The campaign began with ethnographic research that investigated the attitudes of the public about dengue vaccination and prevention. A research team went into local homes, and found that all of them were aware of the dangers of dengue but half had no equipment whatsoever to prevent infection.

Knowledge does not translate into behaviors.

Several misperceptions about the risk, severity, impact on individual lives, and need for prevention were identified, including how some adults believed they weren’t prone to infection and that dengue was reserved for young children, rural residents or those in the lower socio-economic classes. “Knowledge does not translate into behaviors,” says Hein-Peters. The plan, therefore, was to increase the protective behaviors of the public and to spread the word to other members of society, especially those who felt they were invincible to the disease.

Engaging with the public

With their goals in tow, the marketing team was ready to design their communication mix. After much brainstorming, they came up with a character to associate with the infection and named him ‘Mr Dengue,’ “the unwanted guest” who proved useful in educating people in a more fun and impactful way. Using a multichannel strategy, awareness of the campaign was carried out via print and digital media to navigate users towards educational tools, such as a website.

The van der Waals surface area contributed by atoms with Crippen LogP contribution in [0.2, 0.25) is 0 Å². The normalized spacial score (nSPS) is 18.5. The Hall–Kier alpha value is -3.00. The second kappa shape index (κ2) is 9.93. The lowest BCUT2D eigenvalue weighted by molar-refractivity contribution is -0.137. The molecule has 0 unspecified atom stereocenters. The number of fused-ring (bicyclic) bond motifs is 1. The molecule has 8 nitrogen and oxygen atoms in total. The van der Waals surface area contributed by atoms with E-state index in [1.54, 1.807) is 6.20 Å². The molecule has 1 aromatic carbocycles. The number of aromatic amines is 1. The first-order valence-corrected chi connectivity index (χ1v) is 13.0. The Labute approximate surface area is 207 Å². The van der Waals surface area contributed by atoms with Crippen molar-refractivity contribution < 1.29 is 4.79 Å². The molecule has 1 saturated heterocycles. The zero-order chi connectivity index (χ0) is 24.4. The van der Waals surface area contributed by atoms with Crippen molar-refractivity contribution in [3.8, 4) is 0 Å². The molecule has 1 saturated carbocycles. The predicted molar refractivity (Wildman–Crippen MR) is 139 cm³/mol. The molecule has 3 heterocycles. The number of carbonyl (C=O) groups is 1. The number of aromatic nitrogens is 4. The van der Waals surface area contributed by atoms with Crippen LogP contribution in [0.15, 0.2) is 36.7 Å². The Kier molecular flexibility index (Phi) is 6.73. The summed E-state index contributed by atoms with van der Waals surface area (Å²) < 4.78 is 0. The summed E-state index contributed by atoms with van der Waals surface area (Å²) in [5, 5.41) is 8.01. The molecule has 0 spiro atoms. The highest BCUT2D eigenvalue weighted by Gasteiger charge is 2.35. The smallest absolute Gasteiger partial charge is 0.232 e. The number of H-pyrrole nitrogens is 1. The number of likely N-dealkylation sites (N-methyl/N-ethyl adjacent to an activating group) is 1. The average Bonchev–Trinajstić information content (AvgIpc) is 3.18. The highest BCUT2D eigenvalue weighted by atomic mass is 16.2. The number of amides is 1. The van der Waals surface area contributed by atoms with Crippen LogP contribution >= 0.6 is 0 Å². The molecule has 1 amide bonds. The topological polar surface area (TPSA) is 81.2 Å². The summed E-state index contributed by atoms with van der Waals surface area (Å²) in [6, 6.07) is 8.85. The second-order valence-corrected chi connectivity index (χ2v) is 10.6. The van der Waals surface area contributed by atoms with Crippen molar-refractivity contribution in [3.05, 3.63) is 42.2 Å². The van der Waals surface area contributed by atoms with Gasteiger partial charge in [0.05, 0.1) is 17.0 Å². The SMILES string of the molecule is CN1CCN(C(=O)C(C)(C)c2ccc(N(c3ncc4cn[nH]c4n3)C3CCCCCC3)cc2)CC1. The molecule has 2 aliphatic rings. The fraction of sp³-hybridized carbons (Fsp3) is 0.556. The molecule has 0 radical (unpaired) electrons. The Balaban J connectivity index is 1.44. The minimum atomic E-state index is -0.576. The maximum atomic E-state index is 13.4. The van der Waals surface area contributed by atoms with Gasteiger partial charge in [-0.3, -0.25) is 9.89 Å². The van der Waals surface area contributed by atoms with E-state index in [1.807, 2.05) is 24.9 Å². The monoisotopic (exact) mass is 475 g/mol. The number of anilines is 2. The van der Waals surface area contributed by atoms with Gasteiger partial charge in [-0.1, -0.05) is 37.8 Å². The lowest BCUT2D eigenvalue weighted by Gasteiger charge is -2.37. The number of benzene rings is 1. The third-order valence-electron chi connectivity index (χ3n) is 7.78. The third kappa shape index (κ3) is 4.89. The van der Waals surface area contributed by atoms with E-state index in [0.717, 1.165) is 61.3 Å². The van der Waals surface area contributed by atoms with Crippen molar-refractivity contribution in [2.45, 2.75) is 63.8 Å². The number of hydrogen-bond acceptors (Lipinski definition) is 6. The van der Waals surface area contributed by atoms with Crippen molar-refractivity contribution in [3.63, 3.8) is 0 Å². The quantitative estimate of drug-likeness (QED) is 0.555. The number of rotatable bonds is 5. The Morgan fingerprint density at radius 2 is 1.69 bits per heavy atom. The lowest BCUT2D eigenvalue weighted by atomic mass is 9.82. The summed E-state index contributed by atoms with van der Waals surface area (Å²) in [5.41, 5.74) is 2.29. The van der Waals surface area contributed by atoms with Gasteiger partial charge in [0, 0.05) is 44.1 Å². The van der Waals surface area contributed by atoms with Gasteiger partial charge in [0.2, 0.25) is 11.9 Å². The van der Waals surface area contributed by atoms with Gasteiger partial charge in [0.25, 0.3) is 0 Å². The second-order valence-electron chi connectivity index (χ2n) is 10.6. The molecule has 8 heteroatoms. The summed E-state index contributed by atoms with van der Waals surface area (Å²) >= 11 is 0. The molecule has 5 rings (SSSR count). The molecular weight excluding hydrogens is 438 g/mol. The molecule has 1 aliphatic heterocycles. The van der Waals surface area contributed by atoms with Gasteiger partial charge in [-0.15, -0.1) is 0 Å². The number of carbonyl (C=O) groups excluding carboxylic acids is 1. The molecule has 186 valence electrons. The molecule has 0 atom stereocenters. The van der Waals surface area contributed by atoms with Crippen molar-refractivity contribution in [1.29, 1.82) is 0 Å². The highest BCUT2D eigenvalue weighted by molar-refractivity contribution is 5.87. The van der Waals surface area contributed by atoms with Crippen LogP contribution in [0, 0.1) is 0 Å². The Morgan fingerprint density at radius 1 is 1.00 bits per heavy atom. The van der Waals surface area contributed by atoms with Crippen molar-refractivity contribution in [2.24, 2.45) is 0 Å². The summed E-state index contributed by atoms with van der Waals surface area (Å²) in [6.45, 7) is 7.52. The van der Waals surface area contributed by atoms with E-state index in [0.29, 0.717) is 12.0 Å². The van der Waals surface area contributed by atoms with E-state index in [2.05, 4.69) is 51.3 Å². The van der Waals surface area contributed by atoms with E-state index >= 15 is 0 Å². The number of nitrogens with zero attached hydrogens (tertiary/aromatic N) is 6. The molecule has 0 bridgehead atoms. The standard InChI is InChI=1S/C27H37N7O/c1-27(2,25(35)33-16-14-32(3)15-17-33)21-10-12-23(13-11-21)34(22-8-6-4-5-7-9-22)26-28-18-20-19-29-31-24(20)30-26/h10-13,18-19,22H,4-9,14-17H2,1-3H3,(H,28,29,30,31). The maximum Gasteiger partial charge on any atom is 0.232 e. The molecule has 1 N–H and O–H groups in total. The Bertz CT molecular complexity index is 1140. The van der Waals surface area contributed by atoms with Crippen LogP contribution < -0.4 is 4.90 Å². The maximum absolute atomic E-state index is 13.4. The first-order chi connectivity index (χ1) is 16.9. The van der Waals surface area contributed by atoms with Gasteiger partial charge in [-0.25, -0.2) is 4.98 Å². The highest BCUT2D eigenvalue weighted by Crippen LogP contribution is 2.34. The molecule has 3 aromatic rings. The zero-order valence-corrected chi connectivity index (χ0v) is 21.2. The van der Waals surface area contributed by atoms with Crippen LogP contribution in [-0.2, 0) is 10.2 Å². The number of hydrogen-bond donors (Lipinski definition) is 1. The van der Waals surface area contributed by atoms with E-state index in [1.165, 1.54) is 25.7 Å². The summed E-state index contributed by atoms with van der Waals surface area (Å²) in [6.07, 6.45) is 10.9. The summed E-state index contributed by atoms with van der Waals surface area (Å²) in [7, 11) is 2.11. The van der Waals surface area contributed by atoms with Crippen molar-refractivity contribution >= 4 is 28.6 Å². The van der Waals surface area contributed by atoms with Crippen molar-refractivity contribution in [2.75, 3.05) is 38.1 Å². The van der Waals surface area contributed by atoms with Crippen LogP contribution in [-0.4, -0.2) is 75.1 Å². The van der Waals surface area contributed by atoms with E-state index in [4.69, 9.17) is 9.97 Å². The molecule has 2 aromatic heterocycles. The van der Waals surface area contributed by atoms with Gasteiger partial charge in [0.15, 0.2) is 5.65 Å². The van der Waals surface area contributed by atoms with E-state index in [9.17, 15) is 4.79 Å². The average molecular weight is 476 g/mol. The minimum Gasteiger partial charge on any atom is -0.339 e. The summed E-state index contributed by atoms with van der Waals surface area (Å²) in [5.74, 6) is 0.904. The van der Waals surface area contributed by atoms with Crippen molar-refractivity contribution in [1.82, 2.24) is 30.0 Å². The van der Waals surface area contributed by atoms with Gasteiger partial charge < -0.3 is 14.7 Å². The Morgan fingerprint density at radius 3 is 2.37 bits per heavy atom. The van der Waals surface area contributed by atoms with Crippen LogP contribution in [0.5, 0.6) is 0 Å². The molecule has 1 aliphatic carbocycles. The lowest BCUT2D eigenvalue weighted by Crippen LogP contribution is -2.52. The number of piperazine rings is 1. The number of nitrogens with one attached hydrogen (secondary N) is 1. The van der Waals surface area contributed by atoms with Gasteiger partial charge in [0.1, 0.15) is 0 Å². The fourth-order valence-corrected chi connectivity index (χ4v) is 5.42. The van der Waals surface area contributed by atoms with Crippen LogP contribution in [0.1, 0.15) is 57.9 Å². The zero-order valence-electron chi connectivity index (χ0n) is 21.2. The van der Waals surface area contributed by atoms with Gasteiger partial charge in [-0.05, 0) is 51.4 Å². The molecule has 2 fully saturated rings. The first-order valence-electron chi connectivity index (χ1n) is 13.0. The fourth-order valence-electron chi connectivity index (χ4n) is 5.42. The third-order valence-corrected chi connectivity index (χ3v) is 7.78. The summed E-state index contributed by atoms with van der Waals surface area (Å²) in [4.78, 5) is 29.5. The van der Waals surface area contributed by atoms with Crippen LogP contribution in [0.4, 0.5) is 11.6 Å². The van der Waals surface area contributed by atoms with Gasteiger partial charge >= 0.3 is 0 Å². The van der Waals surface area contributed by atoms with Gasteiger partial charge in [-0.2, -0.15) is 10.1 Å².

However, Hein-Peters asked her team, “How do we make this campaign come alive?” Social media was the answer. Social networking was particularly important in relaying globally-approved and locally-appropriate messages. Malaysia, for instance, is a multi-ethnic nation, and local tools had to leverage local practices or traditions to become more relevant. Furthermore, the campaign is run internally, encouraging young adult employees at local offices to participate in and inform the campaign.

Campaign barriers

Introducing change is never easy, especially in pharma. “It took several months before everyone got comfortable,” reveals Hein-Peters. Many of her colleagues took their time before rallying behind the mischievous and fun tone of a campaign that doesn’t sound too scientific. Operationally, the new approach also required partnerships with external capabilities, which helped ensure that their online campaigns didn’t cross borders and cause confusion among users from different countries. “We made sure of the right local URLs and having disclaimers on the side,” explains Hein-Peters.

The campaign has been met with many barriers, but Hein-Peters takes them as a good training ground. Although KPIs have been set in place to measure their engagement performance in terms of impact, relevance, and acceptance level, measuring actual behavioral change will still need traditional market research methods.“The results are still ahead of us,” she says. However, the execution of an unfamiliar but nonetheless inspiring health campaign is an achievement in itself. Sanofi Pasteur’s dengue consumer campaign may not be the only solution, but it is one others can learn from it.